Why Business Students Should Care About Ethics
By Emad Rahim, DM, PMP
In the early 2000s, the scandals at Enron, Arthur Anderson and WorldCom caused leading enterprises and places of higher learning to have more prominent discussions about business ethics. The late-2008 global economic meltdown added more names to the list of once reputable companies that have now become infamous: Washington Mutual and Lehman Brothers.
These companies are examples of how lapsed ethics and greed can create major failures. In the book “Ahead of the Curve: Two Years at Harvard Business School,” author Philip Delves Broughton recounts being an MBA student at Harvard Business School just after Enron’s fall. With many of their graduates directly involved, Harvard was extremely embarrassed by the scandal, Broughton relates. Jeffrey K. Skilling, Enron’s former CEO, was once praised by the school as a model alumnus.
Soon after Enron’s reproach, the school started including business ethics in their curriculum. Nitin Nohria, dean of Harvard Business School, mentions in the Wall Street Journal that after Enron’s fall theirs was the first business school to require a corporate accountability course. Because of the significant ethics issue, the majority of business schools now support ethics studies in their curricula.
Yet, we’ve discovered many business administration and management students don’t see value in taking business ethics courses. Some feel it takes away from bigger priorities like learning business principles, practices, methods and techniques that prepare them for future professional opportunities. They argue that they already know right from wrong. The more cynical students might wonder, “Isn’t the idea of business ethics a contradiction in terms?”
There’s no question. Ethics in business is certainly a challenge, as it is in any other area of life. I like the way Roger Martin, dean of the Rotman School of Management in Toronto, puts it in this Financial Times article, “…the underlying premise of our courses must be that our world would be a very miserable place if we didn't have important socially constructed laws, regulations and norms that constrain and guide our behaviour.” The American business market cannot exist as we know it if owners and managers don't subscribe to codes of ethics that promote the trust and loyalty so key to business practice.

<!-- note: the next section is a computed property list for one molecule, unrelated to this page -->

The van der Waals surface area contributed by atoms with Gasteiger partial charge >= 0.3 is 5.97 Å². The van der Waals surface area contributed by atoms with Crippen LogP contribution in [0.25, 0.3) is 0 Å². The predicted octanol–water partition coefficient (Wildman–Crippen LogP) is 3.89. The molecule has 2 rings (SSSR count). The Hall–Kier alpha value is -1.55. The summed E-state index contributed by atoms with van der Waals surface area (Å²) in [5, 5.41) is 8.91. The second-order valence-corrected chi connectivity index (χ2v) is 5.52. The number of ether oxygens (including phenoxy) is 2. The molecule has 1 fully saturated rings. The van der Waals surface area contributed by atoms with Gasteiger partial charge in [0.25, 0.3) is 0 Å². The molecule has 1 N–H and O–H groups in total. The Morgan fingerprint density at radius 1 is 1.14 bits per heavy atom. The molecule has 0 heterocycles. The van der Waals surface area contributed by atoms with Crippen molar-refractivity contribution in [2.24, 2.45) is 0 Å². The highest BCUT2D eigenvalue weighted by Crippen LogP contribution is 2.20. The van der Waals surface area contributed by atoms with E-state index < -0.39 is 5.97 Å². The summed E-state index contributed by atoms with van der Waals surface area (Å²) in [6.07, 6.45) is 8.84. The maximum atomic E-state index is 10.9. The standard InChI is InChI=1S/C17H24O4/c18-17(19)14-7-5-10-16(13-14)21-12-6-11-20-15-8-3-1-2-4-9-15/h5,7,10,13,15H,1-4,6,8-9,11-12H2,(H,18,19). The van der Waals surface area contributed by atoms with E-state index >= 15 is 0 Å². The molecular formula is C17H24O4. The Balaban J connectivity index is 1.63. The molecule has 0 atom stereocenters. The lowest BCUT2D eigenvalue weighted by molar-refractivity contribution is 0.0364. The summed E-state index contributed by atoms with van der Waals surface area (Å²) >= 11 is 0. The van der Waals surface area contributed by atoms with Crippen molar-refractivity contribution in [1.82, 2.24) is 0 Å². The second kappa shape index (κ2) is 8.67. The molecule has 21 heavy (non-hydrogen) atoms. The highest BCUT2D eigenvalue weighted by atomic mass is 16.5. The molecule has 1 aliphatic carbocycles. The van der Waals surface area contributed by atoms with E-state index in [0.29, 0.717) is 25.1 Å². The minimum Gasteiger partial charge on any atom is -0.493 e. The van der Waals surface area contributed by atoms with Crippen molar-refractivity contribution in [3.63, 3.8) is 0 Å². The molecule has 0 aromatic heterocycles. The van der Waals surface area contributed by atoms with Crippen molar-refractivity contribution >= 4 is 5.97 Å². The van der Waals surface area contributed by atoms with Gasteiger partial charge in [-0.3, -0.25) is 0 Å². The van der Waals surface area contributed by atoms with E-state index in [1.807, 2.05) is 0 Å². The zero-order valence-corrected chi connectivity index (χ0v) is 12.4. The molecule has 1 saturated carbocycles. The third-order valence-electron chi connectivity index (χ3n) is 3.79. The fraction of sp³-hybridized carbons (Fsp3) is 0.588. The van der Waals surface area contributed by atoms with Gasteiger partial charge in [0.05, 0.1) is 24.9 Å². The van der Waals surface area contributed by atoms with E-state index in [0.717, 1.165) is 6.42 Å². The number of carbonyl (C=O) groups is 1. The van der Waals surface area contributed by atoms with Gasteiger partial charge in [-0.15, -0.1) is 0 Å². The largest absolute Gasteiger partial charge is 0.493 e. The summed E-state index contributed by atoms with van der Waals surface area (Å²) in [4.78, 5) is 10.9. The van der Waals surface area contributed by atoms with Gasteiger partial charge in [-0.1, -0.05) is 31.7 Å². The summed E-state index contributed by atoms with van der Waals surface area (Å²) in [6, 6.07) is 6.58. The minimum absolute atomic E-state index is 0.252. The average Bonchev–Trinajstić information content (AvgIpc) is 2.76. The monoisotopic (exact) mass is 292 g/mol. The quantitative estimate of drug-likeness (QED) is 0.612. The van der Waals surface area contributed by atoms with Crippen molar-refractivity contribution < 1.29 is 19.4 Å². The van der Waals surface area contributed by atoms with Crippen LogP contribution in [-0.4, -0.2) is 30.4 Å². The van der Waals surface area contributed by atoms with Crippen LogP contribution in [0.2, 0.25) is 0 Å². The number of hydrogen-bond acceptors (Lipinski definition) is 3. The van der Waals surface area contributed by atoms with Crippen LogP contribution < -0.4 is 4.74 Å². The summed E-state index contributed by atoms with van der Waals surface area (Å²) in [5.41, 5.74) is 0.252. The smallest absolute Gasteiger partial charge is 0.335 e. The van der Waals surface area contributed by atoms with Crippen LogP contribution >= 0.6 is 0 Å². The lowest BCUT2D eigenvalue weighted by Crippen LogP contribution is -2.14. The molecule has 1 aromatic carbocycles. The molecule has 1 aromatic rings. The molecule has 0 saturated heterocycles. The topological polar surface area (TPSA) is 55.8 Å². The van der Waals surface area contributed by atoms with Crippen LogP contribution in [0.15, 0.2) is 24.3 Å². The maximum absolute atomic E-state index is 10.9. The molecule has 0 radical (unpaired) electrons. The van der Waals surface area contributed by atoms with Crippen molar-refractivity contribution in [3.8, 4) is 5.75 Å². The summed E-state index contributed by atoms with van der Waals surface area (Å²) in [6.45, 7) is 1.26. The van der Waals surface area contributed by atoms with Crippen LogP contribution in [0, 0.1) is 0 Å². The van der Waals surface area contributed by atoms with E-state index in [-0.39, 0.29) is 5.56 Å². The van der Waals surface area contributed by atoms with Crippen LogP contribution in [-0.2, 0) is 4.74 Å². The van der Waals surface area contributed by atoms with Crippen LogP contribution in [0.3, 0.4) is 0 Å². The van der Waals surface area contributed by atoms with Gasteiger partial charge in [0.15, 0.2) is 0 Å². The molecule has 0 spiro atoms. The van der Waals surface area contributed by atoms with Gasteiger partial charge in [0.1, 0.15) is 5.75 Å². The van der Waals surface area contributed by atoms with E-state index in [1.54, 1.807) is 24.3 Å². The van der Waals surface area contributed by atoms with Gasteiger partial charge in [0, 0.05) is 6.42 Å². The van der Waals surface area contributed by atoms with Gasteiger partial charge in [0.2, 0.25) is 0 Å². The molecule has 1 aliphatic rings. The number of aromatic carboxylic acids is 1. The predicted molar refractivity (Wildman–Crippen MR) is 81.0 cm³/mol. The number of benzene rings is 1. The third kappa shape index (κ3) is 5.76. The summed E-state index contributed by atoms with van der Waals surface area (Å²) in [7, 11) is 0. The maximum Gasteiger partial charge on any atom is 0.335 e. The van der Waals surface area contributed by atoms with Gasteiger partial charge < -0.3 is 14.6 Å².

There are two reasons why a foundation in business ethics is valuable to students entering the workplace:
Understanding the important relationship of ethics makes you a better leader.
When you’re at work and caught up in an endless surge of deadlines, performance reviews and company earnings, it’s easy to lose sight of what makes companies successful: teamwork and personal connection. We’re in a time when many company leaders are more prone to abandon struggling companies and their employees to preserve their own financial stability. New generations of business professionals need ethical thinking to develop better solutions for handling major corporate dilemmas and situations.
Having defined ethics helps you make tough decisions.
Studying ethics within business, both in theory and practice, enables students to learn about real-world challenges business professionals face. Knowing which elements require consideration early on can help you make decisions that preserve honesty and integrity throughout the rest of your professional life.
Your coursework should reinforce doing the right thing. Business ethics act as guideposts for how you do your job, manage people and make decisions so that you always make good business sense. Take a few notes from some of the once-were corporate giants. Their ethical lapses did more harm than garden-variety business mistakes.
Emad Rahim, DM, PMP is a PMI Certified Project Management Professional®.
Image credit: Flickr/Tom Hayme